Test results point way
toward improvement


Just 94 of 282 public schools made adequate progress in 2005

THAT only a third of Hawaii's public schools cleared the bar in state tests for academic progress might be disturbing to those who see the measure as a mark of failure rather than a way by which improvement can be achieved.

Results of annual tests tied to requirements of federal law certainly provide fodder for public school critics, but that's not the point.

The tests help educators more clearly identify problems at individual schools so that they can be resolved, show which methods are working and which aren't, and who needs more help and why. They are the means to an end, not the end itself.

At first glance the results present a gloomy picture. Just 94 of 282 schools made adequate progress, and 20 more schools, due to repeated poor performances, could be added to the list of 24 already undergoing intensive reform or restructuring.

However, parents and others in the community should keep in mind that schools are still in the early stages of a long course for improvement and that as students and modifications advance, academic proficiency should follow.

There are promising signs even as benchmarks are being raised. Jarrett Middle and Kealakehe, Hauula and Kahaluu elementary schools -- four campuses now under reform programs -- made adequate progress. In addition, younger students, who through all their school years have been studying under tighter standards and testing, more often reach or exceed achievement levels. Even schools where poverty and inadequate language skills should set children back are making strides.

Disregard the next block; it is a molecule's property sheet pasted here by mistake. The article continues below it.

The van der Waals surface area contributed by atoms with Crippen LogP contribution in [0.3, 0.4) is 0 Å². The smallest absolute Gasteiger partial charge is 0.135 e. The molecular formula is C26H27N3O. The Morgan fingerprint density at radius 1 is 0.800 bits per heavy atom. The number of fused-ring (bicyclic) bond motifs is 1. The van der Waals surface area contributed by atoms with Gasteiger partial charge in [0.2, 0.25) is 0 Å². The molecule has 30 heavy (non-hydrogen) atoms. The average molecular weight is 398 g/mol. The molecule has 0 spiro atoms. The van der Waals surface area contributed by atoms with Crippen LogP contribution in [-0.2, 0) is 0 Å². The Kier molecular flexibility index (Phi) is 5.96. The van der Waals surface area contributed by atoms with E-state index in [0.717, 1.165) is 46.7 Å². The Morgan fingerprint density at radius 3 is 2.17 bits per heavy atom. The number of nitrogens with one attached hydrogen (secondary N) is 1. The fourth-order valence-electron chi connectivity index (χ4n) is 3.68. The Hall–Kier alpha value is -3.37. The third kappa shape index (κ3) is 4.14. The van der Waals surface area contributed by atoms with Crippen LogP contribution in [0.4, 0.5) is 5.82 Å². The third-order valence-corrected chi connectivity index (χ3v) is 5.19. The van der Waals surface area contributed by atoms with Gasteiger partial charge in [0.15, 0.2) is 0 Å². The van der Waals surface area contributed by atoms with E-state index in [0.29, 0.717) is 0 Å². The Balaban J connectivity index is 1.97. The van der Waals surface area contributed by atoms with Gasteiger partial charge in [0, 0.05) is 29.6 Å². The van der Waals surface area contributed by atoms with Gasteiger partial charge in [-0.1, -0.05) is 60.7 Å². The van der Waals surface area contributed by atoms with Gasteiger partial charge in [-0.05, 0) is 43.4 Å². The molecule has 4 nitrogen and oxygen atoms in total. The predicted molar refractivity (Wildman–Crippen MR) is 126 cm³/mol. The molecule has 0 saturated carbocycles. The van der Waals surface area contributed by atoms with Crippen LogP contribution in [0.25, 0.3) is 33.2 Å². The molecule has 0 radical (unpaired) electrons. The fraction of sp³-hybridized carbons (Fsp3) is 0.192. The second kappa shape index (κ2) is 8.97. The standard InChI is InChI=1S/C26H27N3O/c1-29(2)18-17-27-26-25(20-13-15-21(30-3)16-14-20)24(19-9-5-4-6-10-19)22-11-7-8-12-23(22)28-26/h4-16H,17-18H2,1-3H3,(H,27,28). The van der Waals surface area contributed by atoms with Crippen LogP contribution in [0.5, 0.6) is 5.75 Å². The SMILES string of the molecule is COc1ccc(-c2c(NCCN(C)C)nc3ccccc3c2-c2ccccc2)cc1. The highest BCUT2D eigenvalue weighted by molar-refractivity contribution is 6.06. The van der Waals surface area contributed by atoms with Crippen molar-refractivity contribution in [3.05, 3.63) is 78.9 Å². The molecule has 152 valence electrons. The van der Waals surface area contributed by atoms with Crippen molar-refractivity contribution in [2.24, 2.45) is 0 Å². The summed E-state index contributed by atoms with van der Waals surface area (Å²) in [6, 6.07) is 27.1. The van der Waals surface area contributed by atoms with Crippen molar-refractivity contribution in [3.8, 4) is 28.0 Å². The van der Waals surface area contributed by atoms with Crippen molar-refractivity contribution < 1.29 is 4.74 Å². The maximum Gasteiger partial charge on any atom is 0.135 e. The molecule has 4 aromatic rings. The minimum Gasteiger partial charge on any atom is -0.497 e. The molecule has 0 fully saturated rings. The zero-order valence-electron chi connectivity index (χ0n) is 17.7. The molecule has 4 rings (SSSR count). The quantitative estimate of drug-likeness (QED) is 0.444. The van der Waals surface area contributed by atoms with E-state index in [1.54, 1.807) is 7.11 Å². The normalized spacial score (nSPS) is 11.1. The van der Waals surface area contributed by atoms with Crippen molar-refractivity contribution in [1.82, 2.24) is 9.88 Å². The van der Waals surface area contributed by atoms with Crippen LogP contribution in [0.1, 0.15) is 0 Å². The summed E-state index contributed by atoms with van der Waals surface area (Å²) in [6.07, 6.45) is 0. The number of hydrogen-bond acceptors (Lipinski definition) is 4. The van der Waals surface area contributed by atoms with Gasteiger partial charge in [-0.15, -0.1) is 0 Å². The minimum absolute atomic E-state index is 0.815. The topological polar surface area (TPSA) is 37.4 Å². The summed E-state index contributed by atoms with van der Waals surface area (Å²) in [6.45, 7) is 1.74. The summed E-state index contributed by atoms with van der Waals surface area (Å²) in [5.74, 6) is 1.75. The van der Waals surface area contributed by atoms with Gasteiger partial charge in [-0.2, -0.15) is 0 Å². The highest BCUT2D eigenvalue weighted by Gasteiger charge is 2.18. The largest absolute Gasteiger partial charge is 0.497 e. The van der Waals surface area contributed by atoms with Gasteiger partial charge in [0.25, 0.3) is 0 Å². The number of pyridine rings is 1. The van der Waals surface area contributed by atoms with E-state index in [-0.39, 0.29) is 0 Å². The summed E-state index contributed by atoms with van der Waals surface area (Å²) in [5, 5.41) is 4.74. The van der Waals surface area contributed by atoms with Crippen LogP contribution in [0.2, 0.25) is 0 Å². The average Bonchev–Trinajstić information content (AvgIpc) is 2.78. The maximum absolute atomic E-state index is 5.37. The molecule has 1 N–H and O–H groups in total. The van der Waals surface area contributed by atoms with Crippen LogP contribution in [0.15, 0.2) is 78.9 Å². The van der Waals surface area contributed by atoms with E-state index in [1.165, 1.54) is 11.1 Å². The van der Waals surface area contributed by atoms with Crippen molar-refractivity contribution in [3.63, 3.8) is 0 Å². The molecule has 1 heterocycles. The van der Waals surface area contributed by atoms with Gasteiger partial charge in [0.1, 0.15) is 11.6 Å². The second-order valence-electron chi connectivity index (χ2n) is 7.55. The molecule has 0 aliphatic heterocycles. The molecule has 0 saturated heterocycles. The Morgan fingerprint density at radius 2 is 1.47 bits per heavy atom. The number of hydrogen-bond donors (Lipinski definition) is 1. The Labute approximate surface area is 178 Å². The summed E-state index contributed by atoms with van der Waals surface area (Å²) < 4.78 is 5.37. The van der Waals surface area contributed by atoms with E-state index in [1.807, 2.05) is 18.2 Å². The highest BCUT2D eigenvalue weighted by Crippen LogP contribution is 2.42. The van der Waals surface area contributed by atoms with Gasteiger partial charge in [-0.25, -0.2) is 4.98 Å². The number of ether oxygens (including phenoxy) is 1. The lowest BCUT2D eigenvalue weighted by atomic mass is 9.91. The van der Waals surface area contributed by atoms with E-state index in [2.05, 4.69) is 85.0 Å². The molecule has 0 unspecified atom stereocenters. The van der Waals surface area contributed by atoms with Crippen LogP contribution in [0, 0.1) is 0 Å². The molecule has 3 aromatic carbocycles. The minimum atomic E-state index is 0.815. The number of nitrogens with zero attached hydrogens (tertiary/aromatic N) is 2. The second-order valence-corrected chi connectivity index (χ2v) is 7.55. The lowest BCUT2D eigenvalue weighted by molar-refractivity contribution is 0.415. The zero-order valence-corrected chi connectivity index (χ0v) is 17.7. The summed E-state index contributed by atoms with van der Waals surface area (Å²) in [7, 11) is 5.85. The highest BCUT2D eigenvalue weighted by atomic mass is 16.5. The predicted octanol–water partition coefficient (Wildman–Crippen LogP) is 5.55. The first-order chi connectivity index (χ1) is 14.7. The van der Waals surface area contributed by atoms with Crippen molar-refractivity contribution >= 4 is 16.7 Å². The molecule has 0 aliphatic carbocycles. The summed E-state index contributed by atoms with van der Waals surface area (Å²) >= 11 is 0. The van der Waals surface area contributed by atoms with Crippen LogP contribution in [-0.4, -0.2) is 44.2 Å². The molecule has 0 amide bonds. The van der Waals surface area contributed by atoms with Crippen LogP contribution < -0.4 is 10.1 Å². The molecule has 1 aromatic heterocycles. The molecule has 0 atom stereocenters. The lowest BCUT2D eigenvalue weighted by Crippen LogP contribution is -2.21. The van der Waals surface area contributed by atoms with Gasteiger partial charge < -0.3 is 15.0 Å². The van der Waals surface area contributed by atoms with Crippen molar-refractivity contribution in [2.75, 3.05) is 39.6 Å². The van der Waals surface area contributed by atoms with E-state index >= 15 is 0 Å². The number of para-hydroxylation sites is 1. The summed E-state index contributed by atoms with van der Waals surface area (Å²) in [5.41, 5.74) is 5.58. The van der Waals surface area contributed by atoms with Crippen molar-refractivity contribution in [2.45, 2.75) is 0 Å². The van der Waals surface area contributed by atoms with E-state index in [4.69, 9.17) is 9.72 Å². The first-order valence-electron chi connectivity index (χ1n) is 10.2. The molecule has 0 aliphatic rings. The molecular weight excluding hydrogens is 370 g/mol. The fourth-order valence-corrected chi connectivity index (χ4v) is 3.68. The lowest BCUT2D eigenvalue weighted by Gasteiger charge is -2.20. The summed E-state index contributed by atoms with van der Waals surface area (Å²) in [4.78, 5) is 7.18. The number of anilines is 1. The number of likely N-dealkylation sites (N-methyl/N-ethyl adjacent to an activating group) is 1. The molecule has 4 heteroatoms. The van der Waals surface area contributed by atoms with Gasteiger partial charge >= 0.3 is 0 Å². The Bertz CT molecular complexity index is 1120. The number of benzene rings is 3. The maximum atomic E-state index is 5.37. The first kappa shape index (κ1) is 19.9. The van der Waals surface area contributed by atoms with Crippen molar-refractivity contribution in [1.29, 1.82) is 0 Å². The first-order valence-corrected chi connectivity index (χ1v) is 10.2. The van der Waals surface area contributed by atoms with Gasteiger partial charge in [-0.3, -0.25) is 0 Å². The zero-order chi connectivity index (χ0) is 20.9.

Successes notwithstanding, much remains to be done. Schools on the neighbor islands, particularly on Lanai, Molokai and Hawaii, are falling behind. A good number are in restructuring or on the verge of slumping to that level.

Through many lean years, public schools, like other state agencies, have had to cut spending, and though legislators and the administration attempted to soften the blows on education, decreases were made on top of already inadequate funding.

Now that the state is enjoying a $486 million surplus with projections of more than $470 million next fiscal year, Hawaii's leaders -- who steadfastly proclaim education as their priority -- should invest some of that money in public schools.

Teacher salaries, which have been raised but still lag by national standards, could be boosted to attract the best Hawaii can afford. Old textbooks could be replaced and more bought so that each child has one. Substandard school buildings could be repaired and needed air conditioning installed. New schools could be built where needed.

Money issues aside, teachers, the Department of Education and parents should not lose hope. Though public education will be a constant challenge as long as the federal government's unrealistic goal of 100 percent proficiency remains in place, there's no reason not to reach high.

Oahu Publications, Inc. publishes
the Honolulu Star-Bulletin, MidWeek
and military newspapers


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